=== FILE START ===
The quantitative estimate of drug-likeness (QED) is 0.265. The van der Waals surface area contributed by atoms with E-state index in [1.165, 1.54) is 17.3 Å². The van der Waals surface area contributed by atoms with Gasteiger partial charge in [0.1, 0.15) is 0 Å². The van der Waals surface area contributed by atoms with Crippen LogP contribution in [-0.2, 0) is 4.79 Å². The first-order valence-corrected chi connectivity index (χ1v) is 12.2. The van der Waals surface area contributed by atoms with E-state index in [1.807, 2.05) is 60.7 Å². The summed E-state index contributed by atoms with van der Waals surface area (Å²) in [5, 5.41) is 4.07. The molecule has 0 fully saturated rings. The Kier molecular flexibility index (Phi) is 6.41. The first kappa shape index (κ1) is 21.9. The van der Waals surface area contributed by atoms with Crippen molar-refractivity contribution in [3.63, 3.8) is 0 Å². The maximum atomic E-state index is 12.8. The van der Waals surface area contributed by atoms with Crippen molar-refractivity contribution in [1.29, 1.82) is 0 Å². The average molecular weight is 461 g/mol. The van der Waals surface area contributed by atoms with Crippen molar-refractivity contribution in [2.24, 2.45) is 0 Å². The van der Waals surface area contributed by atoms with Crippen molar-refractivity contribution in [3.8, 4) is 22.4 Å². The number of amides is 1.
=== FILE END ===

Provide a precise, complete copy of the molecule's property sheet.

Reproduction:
The quantitative estimate of drug-likeness (QED) is 0.265. The van der Waals surface area contributed by atoms with E-state index in [1.165, 1.54) is 17.3 Å². The van der Waals surface area contributed by atoms with Gasteiger partial charge in [0.1, 0.15) is 0 Å². The van der Waals surface area contributed by atoms with Crippen LogP contribution in [-0.2, 0) is 4.79 Å². The first-order valence-corrected chi connectivity index (χ1v) is 12.2. The van der Waals surface area contributed by atoms with E-state index in [1.807, 2.05) is 60.7 Å². The summed E-state index contributed by atoms with van der Waals surface area (Å²) in [5, 5.41) is 4.07. The molecule has 0 fully saturated rings. The Kier molecular flexibility index (Phi) is 6.41. The first kappa shape index (κ1) is 21.9. The van der Waals surface area contributed by atoms with Crippen molar-refractivity contribution in [3.63, 3.8) is 0 Å². The maximum atomic E-state index is 12.8. The van der Waals surface area contributed by atoms with Crippen molar-refractivity contribution in [1.29, 1.82) is 0 Å². The average molecular weight is 461 g/mol. The van der Waals surface area contributed by atoms with Crippen molar-refractivity contribution in [2.24, 2.45) is 0 Å². The van der Waals surface area contributed by atoms with Crippen molar-refractivity contribution in [3.8, 4) is 22.4 Å². The number of amides is 1.